My dear people

Who could not be shocked, horrified and disgusted to learn this past week of the scale of allegations of child abuse against priests, made by survivors who came forward to the Royal Commission into Institutional Responses to Child Sexual Abuse. Speaking personally, I found it a numbing experience which has raised grave questions about the administration of the Catholic Church in Australia.
My renewed apology

Each victim is an individual and a son or daughter in a family. Having been privileged to meet many survivors through the Towards Healing process since becoming Bishop, I know that no one else can fully understand what each victim goes through. Once again, I repeat my heartfelt apology, expressed in my 2015 Christmas Pastoral Letter.

I apologise to victims of abuse in the past by priests and others in the Church. I extend this apology too to the families of victims who always suffer with their abused love one.”

“I apologise to all feeling alienated by Church leaders in particular who, instead of loving victims of the different forms of abuse, failed knowingly in their responsibility to protect our young and vulnerable. Who among us has not been dismayed, and even disillusioned, as we have learned of terrible examples of Church failings in this regard from the Royal Commission.

Renewed commitment to protection and care

With the priests of our Diocese, I recommit myself to doing everything possible to ensure our Church is safe for children and other vulnerable people. With the other Bishops of Australia, I will continue in my determination to implement all the professional standards changes adopted by the Church since 1996 for the protection of the vulnerable in the parishes and schools of our Diocese, and care for the survivors of abuse.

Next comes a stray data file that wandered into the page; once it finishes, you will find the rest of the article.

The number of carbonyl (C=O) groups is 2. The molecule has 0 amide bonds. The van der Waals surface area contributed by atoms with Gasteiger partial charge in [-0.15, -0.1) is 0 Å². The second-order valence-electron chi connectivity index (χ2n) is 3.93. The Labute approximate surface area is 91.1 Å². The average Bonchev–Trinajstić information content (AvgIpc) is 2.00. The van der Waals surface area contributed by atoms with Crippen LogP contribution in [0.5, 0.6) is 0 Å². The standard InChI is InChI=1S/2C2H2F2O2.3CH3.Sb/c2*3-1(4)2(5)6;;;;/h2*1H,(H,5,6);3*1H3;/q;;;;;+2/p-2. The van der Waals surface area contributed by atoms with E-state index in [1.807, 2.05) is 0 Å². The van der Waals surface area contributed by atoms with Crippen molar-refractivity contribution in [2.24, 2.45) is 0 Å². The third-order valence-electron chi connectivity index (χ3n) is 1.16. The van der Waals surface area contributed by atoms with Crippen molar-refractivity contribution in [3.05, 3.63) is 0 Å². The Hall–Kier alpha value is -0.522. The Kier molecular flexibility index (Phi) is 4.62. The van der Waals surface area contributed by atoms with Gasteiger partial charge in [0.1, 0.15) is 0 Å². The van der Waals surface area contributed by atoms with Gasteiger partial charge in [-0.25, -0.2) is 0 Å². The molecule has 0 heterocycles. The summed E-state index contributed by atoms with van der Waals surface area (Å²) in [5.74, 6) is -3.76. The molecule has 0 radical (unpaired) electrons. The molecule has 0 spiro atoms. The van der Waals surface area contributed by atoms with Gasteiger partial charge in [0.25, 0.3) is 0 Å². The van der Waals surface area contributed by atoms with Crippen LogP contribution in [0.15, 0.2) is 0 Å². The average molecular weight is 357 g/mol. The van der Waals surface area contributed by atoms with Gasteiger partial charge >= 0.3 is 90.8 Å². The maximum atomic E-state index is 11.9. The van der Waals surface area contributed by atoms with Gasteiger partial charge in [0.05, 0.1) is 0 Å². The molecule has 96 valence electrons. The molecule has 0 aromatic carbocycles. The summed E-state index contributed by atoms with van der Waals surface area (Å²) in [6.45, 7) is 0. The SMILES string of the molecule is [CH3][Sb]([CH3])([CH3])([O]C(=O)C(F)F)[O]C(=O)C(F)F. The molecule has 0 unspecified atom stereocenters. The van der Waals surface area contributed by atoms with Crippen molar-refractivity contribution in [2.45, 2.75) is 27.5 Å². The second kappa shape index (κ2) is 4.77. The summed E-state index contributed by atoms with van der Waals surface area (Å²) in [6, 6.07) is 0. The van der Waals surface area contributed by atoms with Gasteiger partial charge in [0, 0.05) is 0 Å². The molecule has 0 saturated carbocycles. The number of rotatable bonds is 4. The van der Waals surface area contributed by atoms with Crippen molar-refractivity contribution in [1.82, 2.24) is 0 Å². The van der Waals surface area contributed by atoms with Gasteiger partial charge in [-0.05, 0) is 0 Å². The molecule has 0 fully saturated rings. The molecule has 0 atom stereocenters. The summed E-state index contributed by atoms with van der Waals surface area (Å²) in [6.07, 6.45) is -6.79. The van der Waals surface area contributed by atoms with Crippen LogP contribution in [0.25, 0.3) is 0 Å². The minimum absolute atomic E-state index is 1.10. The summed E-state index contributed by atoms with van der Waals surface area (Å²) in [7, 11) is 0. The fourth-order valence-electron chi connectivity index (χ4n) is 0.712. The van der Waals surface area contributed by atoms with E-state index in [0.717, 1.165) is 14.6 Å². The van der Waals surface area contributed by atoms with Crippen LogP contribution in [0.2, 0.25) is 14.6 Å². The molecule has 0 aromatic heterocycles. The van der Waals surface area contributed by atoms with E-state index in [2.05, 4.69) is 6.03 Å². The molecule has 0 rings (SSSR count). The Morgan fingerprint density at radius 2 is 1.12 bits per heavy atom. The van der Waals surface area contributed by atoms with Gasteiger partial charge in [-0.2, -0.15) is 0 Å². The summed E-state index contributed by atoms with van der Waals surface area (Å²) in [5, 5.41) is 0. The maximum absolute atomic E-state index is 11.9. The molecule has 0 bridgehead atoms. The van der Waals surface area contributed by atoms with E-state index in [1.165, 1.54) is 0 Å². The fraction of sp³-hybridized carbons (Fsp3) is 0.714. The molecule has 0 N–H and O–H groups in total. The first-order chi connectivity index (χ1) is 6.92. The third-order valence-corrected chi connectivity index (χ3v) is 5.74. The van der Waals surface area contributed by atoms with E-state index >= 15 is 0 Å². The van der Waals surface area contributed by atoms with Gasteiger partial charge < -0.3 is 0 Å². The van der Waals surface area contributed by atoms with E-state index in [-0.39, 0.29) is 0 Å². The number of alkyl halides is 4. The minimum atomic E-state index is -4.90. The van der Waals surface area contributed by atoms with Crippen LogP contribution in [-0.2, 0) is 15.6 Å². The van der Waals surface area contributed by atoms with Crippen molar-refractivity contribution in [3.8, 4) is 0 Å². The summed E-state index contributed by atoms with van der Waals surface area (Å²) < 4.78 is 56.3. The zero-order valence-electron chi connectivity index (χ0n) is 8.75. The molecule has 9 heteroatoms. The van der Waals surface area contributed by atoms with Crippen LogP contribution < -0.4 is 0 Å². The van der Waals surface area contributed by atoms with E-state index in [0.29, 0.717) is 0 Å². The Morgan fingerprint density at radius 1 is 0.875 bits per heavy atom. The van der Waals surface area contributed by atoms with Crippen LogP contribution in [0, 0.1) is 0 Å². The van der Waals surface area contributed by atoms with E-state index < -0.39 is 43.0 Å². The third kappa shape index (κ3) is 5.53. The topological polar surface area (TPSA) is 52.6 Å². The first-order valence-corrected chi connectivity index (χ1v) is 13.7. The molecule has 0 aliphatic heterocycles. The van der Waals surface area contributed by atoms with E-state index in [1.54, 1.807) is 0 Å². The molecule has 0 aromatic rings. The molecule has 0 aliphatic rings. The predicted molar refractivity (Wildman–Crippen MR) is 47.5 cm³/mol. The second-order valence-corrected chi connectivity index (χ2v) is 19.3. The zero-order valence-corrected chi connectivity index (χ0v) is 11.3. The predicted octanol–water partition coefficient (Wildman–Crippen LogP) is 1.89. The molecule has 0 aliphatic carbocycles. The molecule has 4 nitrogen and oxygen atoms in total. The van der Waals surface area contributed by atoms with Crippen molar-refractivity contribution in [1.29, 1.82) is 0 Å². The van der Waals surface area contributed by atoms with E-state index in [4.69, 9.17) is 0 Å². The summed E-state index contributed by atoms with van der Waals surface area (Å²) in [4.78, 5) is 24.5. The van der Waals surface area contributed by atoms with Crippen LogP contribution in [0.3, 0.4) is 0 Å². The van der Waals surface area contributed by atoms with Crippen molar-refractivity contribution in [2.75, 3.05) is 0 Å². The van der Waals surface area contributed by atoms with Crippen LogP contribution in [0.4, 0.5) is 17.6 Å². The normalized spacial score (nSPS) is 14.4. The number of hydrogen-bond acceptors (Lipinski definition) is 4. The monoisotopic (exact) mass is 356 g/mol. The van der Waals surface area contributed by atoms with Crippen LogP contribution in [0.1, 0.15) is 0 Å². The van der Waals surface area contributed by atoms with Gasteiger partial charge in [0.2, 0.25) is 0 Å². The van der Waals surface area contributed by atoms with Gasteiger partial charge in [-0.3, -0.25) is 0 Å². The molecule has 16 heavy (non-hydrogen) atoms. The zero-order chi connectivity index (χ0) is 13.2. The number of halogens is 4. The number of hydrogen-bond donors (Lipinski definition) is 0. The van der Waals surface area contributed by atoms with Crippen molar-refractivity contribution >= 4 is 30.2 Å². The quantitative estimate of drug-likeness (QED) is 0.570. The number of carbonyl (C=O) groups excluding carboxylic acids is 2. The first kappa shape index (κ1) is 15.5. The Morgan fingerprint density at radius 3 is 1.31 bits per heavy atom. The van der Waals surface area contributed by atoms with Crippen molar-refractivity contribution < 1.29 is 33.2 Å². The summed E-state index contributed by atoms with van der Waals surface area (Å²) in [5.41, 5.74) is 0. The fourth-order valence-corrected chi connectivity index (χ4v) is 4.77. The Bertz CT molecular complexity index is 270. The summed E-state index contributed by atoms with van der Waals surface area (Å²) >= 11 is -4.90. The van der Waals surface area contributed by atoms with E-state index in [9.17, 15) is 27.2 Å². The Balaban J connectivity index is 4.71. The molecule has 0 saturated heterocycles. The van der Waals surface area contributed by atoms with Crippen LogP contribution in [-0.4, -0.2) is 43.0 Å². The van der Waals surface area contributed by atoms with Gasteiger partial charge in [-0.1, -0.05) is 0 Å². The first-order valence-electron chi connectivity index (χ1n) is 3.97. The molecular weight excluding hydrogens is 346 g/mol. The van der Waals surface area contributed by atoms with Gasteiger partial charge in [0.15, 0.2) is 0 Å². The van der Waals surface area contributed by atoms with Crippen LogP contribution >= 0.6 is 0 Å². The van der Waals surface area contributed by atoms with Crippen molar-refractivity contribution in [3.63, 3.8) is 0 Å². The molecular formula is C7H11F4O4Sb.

I look forward to recommendations by the Royal Commission as to how we can do things even better.

The Diocese of Bunbury

Leaving aside the national statistics, questions have been raised about what exactly are the numbers of priests against whom allegations have been made in the Bunbury Diocese. I offer the following facts.

How many priests have had allegations made against them?

Over the past 60 years, six priests have had allegations made against them. Of these

  • three are dead
  • three were reported to the police
  • of these three, two were charged and convicted. One of these two was jailed, the other given a non-custodial sentence.

Is any priest against whom allegations have been made working in the Diocese today?

None are in the Diocese today. Two retired in the 90’s and one was dismissed from priestly ministry by Pope St John Paul II.

Has there been any accusation against any priest serving today in the Bunbury Diocese?

No. Also, I have full and unreserved confidence in the commitment of every priest in our Diocese today to the protection of children.

How many priests have served in the Bunbury Diocese over the 60 years studied by the Royal Commission?

The total number was around 117 priests of whom 69 were Diocesan and 48 religious order priests.

How many priests and others across Australia have had allegations made against them over the 60 years?

The Royal Commission states that of the total number

  • 572 were priests (30%)
  • 543 were laity (29%)
  • 597 were religious brothers (32%)
  • 96 were religious sisters (5%)
  • 72 were people whose religious status could not be established (4%)


Let us renew our prayer and any opportunities we may have to help the healing of all survivors of child abuse who were betrayed by criminals within the Church and hurt as a result of failings by Church leadership, as well as beyond.

And let us share freely our feelings with each other – priests and parishioners. We are all shocked to find how many betrayed what the Church stands for, and how many Bishops failed in their responsibilities to their calling to be good shepherds of all in their pastoral care.

We will continue in our efforts to ensure that the failings of the past never happen again.

Bishop Gerard Holohan
10th February 2017